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Broadcast Journalist, Radio Broadcast Journalist Kate Arkless Gray an Interview

Broadcast_Journalist Photo by David Woolfall

Tell me about your BBC Save our Sounds?
Save Our Sounds is a BBC World Service initiative in which we attempt to create an audiomap of the world. It was inspired by a couple of documentaries in the Discovery series about “acoustic ecology” – studying the world through sound, preserving endangered sounds, studying soundscapes etc. We were really interested in the idea of this and thought we’d open it up to the world and get people involved. There are so many photographs and words chronicling the history of the planet, but people take sound for granted. I’ve been asking people to stop and listen for a moment and appreciate the sounds around them, and then record some of the ones that they think are endangered.

We’ve got an interactive map which allows you to upload sounds that you’ve captured and place them on the map exactly where they were recorded. You can then listen your way around the world via the sounds that other people have already added. The online upload tool is really simple to use, and if you’ve an iPhone then you can use Audioboo to record your sound. Tagging it with “bbc_sos” means it will get automatically added to the right place on the map thanks to the geolocation on the phone. Clever stuff.

I’ve been setting “Sound Scavengers” challenges to help people decide what sounds to send in and there’s also “Desperately Seeking Sounds”, which is a bit like lonely hearts really! People write in and describe a sound they miss and we see if anyone in the community can record it for them – audio match-making if you will!

We’re especially interested in preserving endangered sounds – things that may be part of the everyday soundscape but that may disappear in future. Be it the call of South African corn sellers, the sound of a 56k modem or the atmosphere in a village that’s about to be bulldozed to make way for some tower-blocks.
Listen to the documentaries here: http://www.bbc.co.uk/worldservice/specialreports/2009/07/090701_discoverydocinfo.shtml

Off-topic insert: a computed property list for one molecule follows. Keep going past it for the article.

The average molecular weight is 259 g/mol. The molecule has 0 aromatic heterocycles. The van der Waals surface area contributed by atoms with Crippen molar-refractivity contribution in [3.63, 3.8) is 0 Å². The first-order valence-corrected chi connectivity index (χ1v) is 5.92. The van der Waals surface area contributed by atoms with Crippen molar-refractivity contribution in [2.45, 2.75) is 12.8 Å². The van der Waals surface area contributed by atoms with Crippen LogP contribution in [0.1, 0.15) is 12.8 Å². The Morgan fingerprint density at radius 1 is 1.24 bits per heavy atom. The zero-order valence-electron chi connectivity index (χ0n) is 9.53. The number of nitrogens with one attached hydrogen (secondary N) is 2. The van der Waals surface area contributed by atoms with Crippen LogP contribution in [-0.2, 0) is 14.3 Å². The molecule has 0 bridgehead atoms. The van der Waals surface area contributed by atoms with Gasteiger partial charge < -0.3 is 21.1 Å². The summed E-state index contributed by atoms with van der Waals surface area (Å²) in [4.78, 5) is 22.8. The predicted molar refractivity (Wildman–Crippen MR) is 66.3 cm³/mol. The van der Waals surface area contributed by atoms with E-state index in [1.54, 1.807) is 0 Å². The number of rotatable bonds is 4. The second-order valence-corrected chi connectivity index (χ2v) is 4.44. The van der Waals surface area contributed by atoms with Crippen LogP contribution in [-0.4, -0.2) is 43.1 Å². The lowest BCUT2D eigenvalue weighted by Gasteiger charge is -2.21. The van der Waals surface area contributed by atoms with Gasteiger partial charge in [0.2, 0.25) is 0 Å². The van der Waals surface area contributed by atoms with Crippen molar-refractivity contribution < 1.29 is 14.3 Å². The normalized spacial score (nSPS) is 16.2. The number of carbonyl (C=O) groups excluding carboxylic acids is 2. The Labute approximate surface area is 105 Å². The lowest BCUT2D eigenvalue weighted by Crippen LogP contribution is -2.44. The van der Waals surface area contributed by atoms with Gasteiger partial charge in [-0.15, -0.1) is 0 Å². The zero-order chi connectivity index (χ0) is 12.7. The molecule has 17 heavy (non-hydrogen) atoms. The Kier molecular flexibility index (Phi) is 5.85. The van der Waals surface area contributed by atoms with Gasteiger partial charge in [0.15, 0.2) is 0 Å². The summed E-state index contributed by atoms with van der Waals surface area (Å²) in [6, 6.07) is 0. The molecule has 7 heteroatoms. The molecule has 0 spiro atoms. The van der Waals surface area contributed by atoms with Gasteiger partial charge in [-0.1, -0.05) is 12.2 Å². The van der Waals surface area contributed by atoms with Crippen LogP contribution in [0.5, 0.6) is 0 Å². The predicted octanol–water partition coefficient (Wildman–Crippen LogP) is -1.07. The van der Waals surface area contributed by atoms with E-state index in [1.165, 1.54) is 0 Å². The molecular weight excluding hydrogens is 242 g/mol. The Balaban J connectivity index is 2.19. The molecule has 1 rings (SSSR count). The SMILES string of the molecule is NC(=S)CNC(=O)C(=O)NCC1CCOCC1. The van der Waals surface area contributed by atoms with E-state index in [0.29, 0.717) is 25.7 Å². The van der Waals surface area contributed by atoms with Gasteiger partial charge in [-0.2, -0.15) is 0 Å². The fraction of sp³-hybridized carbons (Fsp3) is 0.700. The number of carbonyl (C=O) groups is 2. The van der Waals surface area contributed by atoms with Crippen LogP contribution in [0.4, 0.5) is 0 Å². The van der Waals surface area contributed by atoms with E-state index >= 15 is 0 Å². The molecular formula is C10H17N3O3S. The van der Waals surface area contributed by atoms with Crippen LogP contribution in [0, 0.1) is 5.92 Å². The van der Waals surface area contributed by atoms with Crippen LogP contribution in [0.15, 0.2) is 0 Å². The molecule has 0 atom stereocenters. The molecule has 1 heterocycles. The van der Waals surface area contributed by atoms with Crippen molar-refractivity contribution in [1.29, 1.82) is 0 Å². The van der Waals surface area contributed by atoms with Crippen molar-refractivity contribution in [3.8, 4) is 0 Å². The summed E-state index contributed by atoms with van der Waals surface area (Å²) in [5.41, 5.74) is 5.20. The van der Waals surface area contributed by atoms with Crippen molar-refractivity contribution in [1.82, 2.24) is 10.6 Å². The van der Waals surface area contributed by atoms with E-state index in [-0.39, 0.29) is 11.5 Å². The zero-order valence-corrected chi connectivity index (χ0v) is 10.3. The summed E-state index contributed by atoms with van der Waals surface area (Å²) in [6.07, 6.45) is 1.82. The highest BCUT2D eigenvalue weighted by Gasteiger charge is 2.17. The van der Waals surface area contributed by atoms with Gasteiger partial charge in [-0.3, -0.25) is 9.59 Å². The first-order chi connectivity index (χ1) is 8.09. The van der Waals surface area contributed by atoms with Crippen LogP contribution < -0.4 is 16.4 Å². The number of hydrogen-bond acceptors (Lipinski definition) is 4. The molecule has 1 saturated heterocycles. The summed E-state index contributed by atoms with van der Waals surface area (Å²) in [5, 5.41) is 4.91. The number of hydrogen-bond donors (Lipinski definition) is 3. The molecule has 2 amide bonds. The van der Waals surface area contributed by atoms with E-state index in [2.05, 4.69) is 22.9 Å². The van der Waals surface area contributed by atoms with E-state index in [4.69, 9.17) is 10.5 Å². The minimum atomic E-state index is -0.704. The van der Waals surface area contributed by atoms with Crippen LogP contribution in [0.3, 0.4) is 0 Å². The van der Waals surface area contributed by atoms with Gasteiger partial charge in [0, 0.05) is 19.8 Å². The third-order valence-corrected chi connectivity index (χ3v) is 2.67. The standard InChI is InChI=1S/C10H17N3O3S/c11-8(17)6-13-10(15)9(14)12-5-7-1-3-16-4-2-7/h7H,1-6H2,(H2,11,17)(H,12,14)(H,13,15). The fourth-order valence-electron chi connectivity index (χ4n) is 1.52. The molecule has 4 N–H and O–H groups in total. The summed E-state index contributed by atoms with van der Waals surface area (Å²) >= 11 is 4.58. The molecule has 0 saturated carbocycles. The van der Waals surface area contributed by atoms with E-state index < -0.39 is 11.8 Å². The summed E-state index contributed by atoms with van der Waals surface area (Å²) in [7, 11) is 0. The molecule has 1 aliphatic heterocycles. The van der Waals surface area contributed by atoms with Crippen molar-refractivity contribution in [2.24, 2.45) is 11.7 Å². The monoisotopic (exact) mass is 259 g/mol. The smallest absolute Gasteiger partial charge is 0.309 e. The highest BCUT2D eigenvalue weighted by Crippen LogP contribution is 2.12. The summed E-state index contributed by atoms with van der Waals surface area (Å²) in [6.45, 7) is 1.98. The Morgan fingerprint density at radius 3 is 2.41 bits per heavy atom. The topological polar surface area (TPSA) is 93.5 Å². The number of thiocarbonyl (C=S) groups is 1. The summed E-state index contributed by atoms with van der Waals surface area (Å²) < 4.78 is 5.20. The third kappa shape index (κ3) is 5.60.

What was your experience of and using BBC Save our Sounds social media?
As fas as I know I’m the first ever”microblogger in residence” at the BBC and that’s pretty exciting. I’ve been using Twitter to try and reach an audience that wouldn’t normally tune in to the BBC World Service. I think some people probably think it’s a bit old-fashioned here and I’ve been trying to break out of that and really build up a good community online. It’s been great – we’ve over 1000 followers who interact, re-tweet things, and most importantly, have been sending in their sounds to the map too.

Tell me about your other projects?
At the moment all my efforts have been focussed on Save Our Sounds, but I’ve a few cracking ideas on the back burner for when I have a bit more time on my hands. I’m excited about what comes next. Guess I’ll need to work on learning web-design, or convincing others the join in with my mad-cap schemes!

What is the biggest tip you would give to a newbie in social media?
It’s a conversation – listen, learn and contribute.

Where do you see growth in the social media field?
I think that people are going to find increasingly clever ways to use crowd-sourcing and it’l be linteresting to see how this will change the traditional news models.

What do you do to improve the world?
I save sounds! 🙂

What do you do that is green?
Recycle fanatically, have a compost heap, don’t own a car, walk or take public transport everywhere.

What is one thing about you that not many people know?
I was pen-friends with Tony Hart for 15 years.

What is on your iPod?
Nothing at the moment – it’s given up the ghost! Usually a fairly eclectic mix of tunes, a bunch of BBC podcasts and always The Hitchhiker’s Guide to the Galaxy

What are your contact details (email, company, blog, facebook, myspace, forums, etc)?www.twitter.com/radiokate

What events do you go to?
Whatever looks interesting – sometimes radio-related, sometimes journalism-related, sometimes social media/tech-related

How do you prefer to communicate?
It depends on the situation, but you can’t beat good one-on-oneface-to-face time with those that you care about.

Who would you recommend, and why?
Ben Goldacre, for taking on the muppets
Paul Carr, for his biting wit
Chris Applegate, a bright spark in social PR
Tom Phillips, amazing ability to find weird and wonderful web stories
Kevin Anderson, for sharing his insights on the future of jorunalism
Brad Fidler, general amazingness in no one single definable way
Christian Payne, the best citizen journalist I can think of
Mark Rock and Karen Barber, Audioboo, needn’t say more
Suw Charman-Anderson, for Ada Lovelace day
Jim Hawkins, a BBC local radio person who uses new and old media to really connect with his audience
Calvin Harris, his twitter outbursts are quite wonderful at times
Anton Vowl, keeping an eye on the Daily Mail

What is one thing people can do for you?

For Save Our Sounds – go and record a sound from where you live and add it to the sound map at www.bbcworldservice.com/saveoursounds
For me? – a random act of kindness – for a stranger or someone in your life that needs cheering up. Go on, leave a bar of chocolate on someone’s desk, compliment a stranger, ring you mum… do it!

Broadcast Journalist, Radio Broadcast Journalist Kate Arkless Gray an Interview